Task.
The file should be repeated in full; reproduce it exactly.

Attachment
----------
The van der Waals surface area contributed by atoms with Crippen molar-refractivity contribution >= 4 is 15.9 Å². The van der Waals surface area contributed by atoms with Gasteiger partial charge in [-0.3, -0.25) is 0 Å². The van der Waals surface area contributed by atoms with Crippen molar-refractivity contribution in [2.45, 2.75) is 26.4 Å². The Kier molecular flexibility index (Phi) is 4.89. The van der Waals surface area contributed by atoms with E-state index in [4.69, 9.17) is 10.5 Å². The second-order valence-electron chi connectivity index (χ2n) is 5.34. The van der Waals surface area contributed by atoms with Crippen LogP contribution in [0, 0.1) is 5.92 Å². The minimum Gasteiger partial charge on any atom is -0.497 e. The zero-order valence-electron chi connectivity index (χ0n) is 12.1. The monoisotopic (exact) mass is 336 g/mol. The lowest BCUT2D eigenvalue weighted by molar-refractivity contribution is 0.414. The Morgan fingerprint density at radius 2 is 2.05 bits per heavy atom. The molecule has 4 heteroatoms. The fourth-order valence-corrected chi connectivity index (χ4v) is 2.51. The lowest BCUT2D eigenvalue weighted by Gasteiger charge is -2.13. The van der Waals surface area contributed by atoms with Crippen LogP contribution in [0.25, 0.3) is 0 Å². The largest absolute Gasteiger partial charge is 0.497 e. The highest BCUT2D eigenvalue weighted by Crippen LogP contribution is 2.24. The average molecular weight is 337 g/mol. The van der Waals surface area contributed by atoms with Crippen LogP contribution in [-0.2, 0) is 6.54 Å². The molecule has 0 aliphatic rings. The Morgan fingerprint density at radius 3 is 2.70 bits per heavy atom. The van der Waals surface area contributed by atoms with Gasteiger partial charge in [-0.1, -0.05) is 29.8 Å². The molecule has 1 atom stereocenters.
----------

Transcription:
The van der Waals surface area contributed by atoms with Crippen molar-refractivity contribution >= 4 is 15.9 Å². The van der Waals surface area contributed by atoms with Gasteiger partial charge in [-0.3, -0.25) is 0 Å². The van der Waals surface area contributed by atoms with Crippen molar-refractivity contribution in [2.45, 2.75) is 26.4 Å². The Kier molecular flexibility index (Phi) is 4.89. The van der Waals surface area contributed by atoms with E-state index in [4.69, 9.17) is 10.5 Å². The second-order valence-electron chi connectivity index (χ2n) is 5.34. The van der Waals surface area contributed by atoms with Crippen LogP contribution in [0, 0.1) is 5.92 Å². The minimum Gasteiger partial charge on any atom is -0.497 e. The zero-order valence-electron chi connectivity index (χ0n) is 12.1. The monoisotopic (exact) mass is 336 g/mol. The lowest BCUT2D eigenvalue weighted by molar-refractivity contribution is 0.414. The Morgan fingerprint density at radius 2 is 2.05 bits per heavy atom. The molecule has 4 heteroatoms. The fourth-order valence-corrected chi connectivity index (χ4v) is 2.51. The lowest BCUT2D eigenvalue weighted by Gasteiger charge is -2.13. The van der Waals surface area contributed by atoms with Crippen LogP contribution in [0.25, 0.3) is 0 Å². The largest absolute Gasteiger partial charge is 0.497 e. The highest BCUT2D eigenvalue weighted by Crippen LogP contribution is 2.24. The average molecular weight is 337 g/mol. The van der Waals surface area contributed by atoms with Crippen LogP contribution in [-0.2, 0) is 6.54 Å². The molecule has 0 aliphatic rings. The Morgan fingerprint density at radius 3 is 2.70 bits per heavy atom. The van der Waals surface area contributed by atoms with Gasteiger partial charge in [-0.1, -0.05) is 29.8 Å². The molecule has 1 atom stereocenters.